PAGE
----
In his speech in the recently concluded Mining Conference 2014 organized by the Chamber of Mines of the Philippines (COMP), Vice President Jejomar Binay said, “We must take an accurate inventory of our nation’s natural resources and if possible plot a schedule for harnessing these resources with long-term goals firmly in mind.”
Fausto Orasan, known as Datu Sandigan, to the Higaonons in his community, believed otherwise. Abundant with minerals such as gold, the ancestral domain of the Higaonons in Cagayan de Oro City have been subjected to several mining explorations and under Datu Sandigan’s leadership, the community consistently refused and condemned mining operations.
Datu Sandigan believed that it’s possible to pursue economic activities that would alleviate the lives of the people without destroying the environment or compromising indigenous people’s rights.
The leader had been steadfast in his defense of his ancestral domain, and had played an active role in the protection of the natural resources not only within his tribe’s ancestral domain but of the entire Cagayan de Oro City.
This commitment, and difference of views with those who push for the extractive, exploitative and destructive industry of mining and logging, has cost Datu Sandigan’s life.
In the afternoon of September 13, Datu Sandigan was gunned down by unidentified men in Sitio Cabalang, Barangay Tuburan, Cagayan de Oro City while he was on his way home from a meeting. He died instantly from the multiple gunshot wounds in his body.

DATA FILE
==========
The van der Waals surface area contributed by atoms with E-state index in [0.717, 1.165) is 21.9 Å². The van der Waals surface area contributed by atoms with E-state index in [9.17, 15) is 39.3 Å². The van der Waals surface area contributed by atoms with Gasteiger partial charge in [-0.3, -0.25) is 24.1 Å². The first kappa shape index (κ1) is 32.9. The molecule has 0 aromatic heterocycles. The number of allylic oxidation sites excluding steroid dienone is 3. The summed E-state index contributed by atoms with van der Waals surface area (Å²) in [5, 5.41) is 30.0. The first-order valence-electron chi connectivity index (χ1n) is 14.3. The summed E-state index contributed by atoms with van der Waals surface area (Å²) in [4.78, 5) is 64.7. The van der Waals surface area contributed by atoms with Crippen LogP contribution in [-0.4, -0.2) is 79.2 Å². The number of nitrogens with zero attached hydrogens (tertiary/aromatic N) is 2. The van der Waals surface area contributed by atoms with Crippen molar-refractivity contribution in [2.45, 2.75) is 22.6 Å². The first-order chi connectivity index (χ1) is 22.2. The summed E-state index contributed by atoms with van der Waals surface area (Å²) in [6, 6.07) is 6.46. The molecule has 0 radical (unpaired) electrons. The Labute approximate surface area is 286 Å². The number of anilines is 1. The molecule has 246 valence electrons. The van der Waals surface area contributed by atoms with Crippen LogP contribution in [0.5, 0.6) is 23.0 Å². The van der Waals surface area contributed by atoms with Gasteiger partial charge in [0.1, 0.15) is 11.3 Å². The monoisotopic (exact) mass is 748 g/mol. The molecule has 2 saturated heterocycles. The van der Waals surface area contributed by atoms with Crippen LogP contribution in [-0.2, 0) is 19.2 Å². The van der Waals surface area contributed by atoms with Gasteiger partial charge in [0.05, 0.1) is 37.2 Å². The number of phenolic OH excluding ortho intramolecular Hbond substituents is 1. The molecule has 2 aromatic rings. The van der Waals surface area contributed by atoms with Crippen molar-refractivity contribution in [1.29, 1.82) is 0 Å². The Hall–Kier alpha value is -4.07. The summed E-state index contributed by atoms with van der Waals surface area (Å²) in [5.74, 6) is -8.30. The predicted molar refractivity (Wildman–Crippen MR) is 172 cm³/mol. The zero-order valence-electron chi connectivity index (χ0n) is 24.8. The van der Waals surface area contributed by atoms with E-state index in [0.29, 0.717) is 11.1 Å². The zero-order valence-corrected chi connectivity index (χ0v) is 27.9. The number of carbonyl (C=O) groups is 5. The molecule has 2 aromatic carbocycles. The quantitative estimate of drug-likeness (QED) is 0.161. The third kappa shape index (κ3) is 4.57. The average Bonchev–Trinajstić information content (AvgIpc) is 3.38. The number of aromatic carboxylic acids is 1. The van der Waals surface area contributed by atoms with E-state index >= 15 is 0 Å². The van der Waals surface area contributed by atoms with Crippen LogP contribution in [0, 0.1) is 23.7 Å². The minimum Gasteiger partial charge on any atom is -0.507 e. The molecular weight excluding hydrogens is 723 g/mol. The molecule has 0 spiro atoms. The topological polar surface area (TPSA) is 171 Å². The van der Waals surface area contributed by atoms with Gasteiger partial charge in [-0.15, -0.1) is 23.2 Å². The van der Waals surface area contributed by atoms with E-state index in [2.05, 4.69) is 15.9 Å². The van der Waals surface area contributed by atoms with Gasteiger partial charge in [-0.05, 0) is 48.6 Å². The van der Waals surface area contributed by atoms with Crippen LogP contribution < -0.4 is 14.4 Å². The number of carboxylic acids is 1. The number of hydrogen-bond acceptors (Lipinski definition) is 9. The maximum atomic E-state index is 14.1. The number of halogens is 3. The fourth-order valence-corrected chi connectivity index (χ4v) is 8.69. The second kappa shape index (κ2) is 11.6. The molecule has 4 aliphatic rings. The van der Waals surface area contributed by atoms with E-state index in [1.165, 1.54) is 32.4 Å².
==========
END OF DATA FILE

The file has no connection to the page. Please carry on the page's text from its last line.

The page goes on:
His wife Bae Matatao Orasan was joined in her mourning by the Higaonon community and the local government of Cagayan de Oro. The City Environment Officer described Datu Sandigan as the “soul of the forests.”
Datu Sandigan had been an active partner of the local Environment Office in the campaign to preserve the remaining forests in the city uplands. He was part of several raids in mining and logging sites conducted by the local government.
On the day before he was killed, Datu Sandigan received a death threat. Apparently, not the first. In fact, according to Bae Matatao, in June last year, Datu Sandigan was shot in their house by still an unknown assailant, but he survived that attempt on his life.
The Cagayan de Oro City police are gathering leads on the death of the tribal chieftain. Authorities are looking at two angles of the brutal slay of Datu Sandigan—politics, illegal mining and logging. Investigators revealed that they have already identified two persons who they suspect as Orasan’s assailants.
Indeed, the message was loud and clear—the extractive industry in Cagayan de Oro is a serious big business, and anyone who crosses its path, has to be silenced. At all cost.
This is so in the entire Philippines. Datu Sandigan is the 26th community rights defender against mining and other exploitation of natural resources who was killed under the Aquino administration. (Alyansa Tigil Mina)
The view that natural resources is for corporate profit, and that human rights, and lives are simply part of business expense, seem to be so ingrained in our system, that not even the change of administration will change this development model.
What is demanded now is a radical shift in how we look at our resources, and our people.
The natural resources are finite. The massive exploitation of nature has increased the vulnerability of communities to the dire impacts of climate change. The conversion of food sources—farms, rivers and seas, forests—to open pit mines and tailings disposal is worsening people’s hunger.
Future generations will have to continue to rely on nature for their survival. To rob them of nature’s generosity is inequitable, and unjust.
Datu Sandigan’s fate is both a cautionary and inspirational story. It reminds us of what we are up against and what it takes to win our struggles. Most of all it reminds us why we must stand and continue to fight. The risks are great, but the costs of not standing up and not speaking out are even greater.
Bae Matatao, along with the family and supporters of Datu Sandigan, laid her husband, the tribal leader, and the community rights defender, to rest.